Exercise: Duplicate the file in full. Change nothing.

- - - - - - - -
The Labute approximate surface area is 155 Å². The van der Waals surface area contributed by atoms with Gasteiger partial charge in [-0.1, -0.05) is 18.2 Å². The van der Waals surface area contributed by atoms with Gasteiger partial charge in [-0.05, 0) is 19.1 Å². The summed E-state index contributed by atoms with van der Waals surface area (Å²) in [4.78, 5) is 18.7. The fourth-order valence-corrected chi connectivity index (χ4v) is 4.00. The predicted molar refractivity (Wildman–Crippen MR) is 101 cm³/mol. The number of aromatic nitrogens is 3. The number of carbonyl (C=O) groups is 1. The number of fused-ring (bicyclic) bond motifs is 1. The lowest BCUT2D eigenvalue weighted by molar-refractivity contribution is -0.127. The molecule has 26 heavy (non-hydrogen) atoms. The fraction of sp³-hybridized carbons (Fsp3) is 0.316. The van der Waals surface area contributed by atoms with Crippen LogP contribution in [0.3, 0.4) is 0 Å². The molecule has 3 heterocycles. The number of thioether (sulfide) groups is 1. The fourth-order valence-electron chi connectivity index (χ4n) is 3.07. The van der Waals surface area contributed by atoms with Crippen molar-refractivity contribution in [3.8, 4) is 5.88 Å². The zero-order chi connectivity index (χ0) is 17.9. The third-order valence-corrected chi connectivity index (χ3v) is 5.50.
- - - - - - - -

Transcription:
The Labute approximate surface area is 155 Å². The van der Waals surface area contributed by atoms with Gasteiger partial charge in [-0.1, -0.05) is 18.2 Å². The van der Waals surface area contributed by atoms with Gasteiger partial charge in [-0.05, 0) is 19.1 Å². The summed E-state index contributed by atoms with van der Waals surface area (Å²) in [4.78, 5) is 18.7. The fourth-order valence-corrected chi connectivity index (χ4v) is 4.00. The predicted molar refractivity (Wildman–Crippen MR) is 101 cm³/mol. The number of aromatic nitrogens is 3. The number of carbonyl (C=O) groups is 1. The number of fused-ring (bicyclic) bond motifs is 1. The lowest BCUT2D eigenvalue weighted by molar-refractivity contribution is -0.127. The molecule has 26 heavy (non-hydrogen) atoms. The fraction of sp³-hybridized carbons (Fsp3) is 0.316. The van der Waals surface area contributed by atoms with Crippen LogP contribution in [0.3, 0.4) is 0 Å². The molecule has 3 heterocycles. The number of thioether (sulfide) groups is 1. The fourth-order valence-electron chi connectivity index (χ4n) is 3.07. The van der Waals surface area contributed by atoms with Crippen molar-refractivity contribution in [3.8, 4) is 5.88 Å². The zero-order chi connectivity index (χ0) is 17.9. The third-order valence-corrected chi connectivity index (χ3v) is 5.50.